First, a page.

Features: November 26th, 2018

Information management expert David Jones discusses why digital transformation may be being held back

For some it’s an overused phrase, but every organisation really is on some kind of a Digital Transformation journey. The heart of such a journey: understanding, anticipating, and redefining internal and external customer experiences.

The problem: digital transformation is being hampered by a rising tide of information that is overwhelming organisations. According to The State of Intelligent Information Management report published earlier this year by AIIM, the leading association representing the information management profession, while most organisations continue to increase the number of content systems they use, the majority of critical business content (54%) remains outside of these content management systems — making them increasingly hard to find and manage.

Progress is being made when it comes to managing specific types of information and processes, but clearly organisations face an increasing volume, variety, and size of content assets that must be managed. The increasing volume of incoming information, and the speed at which we must ingest this information is plain to see — and legacy/manual approaches to this are struggling to keep pace. But it’s often under-appreciated how the sheer size of the files that must be managed is also a factor. There are more digital file types (videos, images, audio files) that organisations must manage today than ever before. This creates ongoing information governance challenges, especially for assets that must be managed over long retention periods.

These new kind of  ‘rich media’ challenges are becoming an increasing issue in the public sector. For instance, more and more law enforcement agencies such as the Police are using CCTV and body-worn cameras on officers as a means to gather evidence, and these rich media files need to be effectively managed. And it’s not just law enforcement firms — NHS Trusts struggle with CT/MRI scans, X-rays, photographic records of patient injuries and progress of conditions, etc. Meanwhile, local authorities are dealing with the rise of photographic-based citizen records. All of this is contributing to Information Chaos, and none of the traditional enterprise content management (ECM) systems were originally designed to properly work with these types of content.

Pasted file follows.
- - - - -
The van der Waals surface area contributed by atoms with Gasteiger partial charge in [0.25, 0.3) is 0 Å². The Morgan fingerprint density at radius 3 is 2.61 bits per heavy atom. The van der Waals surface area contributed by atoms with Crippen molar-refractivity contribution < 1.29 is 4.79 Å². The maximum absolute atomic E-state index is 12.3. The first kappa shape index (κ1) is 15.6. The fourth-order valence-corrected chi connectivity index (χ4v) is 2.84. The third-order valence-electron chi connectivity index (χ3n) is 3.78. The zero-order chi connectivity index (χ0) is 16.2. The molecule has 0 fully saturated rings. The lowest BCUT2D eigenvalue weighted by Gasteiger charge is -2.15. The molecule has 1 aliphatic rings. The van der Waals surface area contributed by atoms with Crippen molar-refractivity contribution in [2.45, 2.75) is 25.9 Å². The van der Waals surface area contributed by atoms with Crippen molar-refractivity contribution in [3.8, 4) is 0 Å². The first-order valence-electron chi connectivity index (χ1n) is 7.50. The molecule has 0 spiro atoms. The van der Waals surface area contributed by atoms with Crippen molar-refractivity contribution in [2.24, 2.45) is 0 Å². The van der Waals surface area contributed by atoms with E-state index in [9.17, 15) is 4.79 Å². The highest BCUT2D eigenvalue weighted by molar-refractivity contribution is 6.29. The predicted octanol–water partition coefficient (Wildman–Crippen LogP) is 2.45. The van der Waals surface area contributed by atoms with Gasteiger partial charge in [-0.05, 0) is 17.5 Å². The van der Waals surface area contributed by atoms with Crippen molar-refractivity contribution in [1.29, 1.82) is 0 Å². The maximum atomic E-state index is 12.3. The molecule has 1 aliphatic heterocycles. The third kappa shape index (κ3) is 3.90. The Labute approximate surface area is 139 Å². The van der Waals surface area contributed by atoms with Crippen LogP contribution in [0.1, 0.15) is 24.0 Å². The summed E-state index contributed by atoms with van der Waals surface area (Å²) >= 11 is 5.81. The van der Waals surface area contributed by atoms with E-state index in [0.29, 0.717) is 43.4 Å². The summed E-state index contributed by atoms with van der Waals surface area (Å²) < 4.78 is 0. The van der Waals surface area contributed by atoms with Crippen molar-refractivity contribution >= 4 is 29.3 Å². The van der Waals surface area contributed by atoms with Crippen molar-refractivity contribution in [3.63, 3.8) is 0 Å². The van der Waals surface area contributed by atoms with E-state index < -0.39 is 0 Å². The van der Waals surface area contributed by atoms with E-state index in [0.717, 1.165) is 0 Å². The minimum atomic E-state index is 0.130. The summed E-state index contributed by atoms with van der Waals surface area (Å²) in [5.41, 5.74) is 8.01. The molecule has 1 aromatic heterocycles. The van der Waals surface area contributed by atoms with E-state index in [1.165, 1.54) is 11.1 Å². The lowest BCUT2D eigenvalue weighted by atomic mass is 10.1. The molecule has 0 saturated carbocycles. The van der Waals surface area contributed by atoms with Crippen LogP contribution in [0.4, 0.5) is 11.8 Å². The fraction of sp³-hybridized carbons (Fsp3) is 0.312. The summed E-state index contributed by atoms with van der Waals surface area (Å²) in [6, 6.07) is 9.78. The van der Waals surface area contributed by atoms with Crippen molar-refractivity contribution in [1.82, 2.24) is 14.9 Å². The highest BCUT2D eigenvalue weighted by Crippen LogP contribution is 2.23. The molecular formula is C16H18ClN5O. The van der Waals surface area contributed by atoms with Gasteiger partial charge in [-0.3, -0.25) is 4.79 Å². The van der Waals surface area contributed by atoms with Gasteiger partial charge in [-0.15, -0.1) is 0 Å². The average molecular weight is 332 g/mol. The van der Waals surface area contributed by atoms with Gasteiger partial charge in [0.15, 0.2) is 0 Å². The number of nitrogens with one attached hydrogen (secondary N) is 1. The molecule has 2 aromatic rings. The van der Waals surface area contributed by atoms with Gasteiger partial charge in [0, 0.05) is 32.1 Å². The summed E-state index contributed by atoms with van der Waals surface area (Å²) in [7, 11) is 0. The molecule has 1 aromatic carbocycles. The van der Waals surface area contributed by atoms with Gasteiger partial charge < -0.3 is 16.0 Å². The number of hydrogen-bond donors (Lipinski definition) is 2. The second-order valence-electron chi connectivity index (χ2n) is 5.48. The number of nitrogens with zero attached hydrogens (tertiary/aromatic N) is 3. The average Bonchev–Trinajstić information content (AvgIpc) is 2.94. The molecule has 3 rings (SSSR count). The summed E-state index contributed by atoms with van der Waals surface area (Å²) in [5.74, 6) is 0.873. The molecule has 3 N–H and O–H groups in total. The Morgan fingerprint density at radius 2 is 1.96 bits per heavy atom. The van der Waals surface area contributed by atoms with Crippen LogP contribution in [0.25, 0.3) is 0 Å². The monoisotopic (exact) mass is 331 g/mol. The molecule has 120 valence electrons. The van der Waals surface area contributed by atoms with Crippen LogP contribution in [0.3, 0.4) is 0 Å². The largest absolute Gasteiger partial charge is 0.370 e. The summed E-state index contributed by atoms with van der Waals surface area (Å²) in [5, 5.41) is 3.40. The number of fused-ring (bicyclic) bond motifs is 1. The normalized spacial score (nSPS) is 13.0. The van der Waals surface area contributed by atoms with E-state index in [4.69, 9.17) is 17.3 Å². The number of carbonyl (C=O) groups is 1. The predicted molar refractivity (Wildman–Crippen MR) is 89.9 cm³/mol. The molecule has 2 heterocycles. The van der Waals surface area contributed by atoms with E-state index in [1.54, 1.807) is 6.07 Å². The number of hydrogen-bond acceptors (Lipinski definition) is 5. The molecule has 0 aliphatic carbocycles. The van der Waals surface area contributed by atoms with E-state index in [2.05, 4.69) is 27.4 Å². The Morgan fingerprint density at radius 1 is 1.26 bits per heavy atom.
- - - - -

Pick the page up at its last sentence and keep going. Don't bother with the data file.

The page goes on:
The Scope and Scale of the Information Chaos Dilemma

Public servants working under these conditions are struggling, particularly when it comes to information), access and retrieval. Finding the right information in a timely way is a big problem identified in the aforementioned AIIM study by three out of every four  (76%) of respondents. Other big issues identified in the AIIM survey was information overload by (75%) and the cost and/or difficulty of managing legacy applications by (65%). Keeping up with compliance regulation (e.g., GDPR, HIPAA) features as a problem for nearly two-thirds of respondents (64%).

AIIM also asked how easily practitioners could integrate information across systems:

  • The ‘Inability to connect information from different systems’ was an issue for 79% of respondents